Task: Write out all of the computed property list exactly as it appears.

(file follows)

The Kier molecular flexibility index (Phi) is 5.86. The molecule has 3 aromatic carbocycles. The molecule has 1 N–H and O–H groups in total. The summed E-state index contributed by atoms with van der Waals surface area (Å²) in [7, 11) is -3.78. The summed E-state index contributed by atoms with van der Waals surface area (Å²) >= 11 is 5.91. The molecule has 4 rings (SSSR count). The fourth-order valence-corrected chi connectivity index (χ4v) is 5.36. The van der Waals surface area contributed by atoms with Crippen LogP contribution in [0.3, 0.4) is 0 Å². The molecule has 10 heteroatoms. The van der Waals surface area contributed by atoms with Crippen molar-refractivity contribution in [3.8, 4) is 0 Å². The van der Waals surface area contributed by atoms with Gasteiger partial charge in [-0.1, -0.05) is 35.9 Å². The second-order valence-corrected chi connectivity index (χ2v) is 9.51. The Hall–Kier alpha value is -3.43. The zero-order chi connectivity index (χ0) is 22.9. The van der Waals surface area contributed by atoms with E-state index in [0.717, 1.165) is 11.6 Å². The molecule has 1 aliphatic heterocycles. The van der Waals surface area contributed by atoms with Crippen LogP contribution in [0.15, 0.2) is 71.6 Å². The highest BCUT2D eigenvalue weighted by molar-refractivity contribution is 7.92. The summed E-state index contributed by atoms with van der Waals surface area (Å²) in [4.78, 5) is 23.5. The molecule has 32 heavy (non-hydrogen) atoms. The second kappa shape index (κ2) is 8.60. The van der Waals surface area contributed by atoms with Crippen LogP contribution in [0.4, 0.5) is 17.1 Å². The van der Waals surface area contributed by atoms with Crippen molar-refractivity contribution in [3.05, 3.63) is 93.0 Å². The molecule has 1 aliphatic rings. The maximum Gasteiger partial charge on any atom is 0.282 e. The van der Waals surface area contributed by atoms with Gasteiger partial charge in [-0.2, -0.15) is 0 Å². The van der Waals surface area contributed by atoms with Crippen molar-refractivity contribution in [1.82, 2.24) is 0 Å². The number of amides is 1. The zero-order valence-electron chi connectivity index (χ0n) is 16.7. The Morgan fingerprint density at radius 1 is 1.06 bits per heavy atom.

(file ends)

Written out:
The Kier molecular flexibility index (Phi) is 5.86. The molecule has 3 aromatic carbocycles. The molecule has 1 N–H and O–H groups in total. The summed E-state index contributed by atoms with van der Waals surface area (Å²) in [7, 11) is -3.78. The summed E-state index contributed by atoms with van der Waals surface area (Å²) >= 11 is 5.91. The molecule has 4 rings (SSSR count). The fourth-order valence-corrected chi connectivity index (χ4v) is 5.36. The van der Waals surface area contributed by atoms with Crippen LogP contribution in [0.3, 0.4) is 0 Å². The molecule has 10 heteroatoms. The van der Waals surface area contributed by atoms with Crippen molar-refractivity contribution in [3.8, 4) is 0 Å². The van der Waals surface area contributed by atoms with Gasteiger partial charge in [-0.1, -0.05) is 35.9 Å². The second-order valence-corrected chi connectivity index (χ2v) is 9.51. The Hall–Kier alpha value is -3.43. The zero-order chi connectivity index (χ0) is 22.9. The van der Waals surface area contributed by atoms with E-state index in [0.717, 1.165) is 11.6 Å². The molecule has 1 aliphatic heterocycles. The van der Waals surface area contributed by atoms with Crippen LogP contribution in [0.15, 0.2) is 71.6 Å². The highest BCUT2D eigenvalue weighted by molar-refractivity contribution is 7.92. The summed E-state index contributed by atoms with van der Waals surface area (Å²) in [4.78, 5) is 23.5. The molecule has 32 heavy (non-hydrogen) atoms. The second kappa shape index (κ2) is 8.60. The van der Waals surface area contributed by atoms with Crippen LogP contribution in [0.4, 0.5) is 17.1 Å². The van der Waals surface area contributed by atoms with Crippen molar-refractivity contribution in [3.05, 3.63) is 93.0 Å². The molecule has 1 aliphatic rings. The maximum Gasteiger partial charge on any atom is 0.282 e. The van der Waals surface area contributed by atoms with Gasteiger partial charge in [-0.2, -0.15) is 0 Å². The van der Waals surface area contributed by atoms with Crippen molar-refractivity contribution in [1.82, 2.24) is 0 Å². The number of amides is 1. The zero-order valence-electron chi connectivity index (χ0n) is 16.7. The Morgan fingerprint density at radius 1 is 1.06 bits per heavy atom.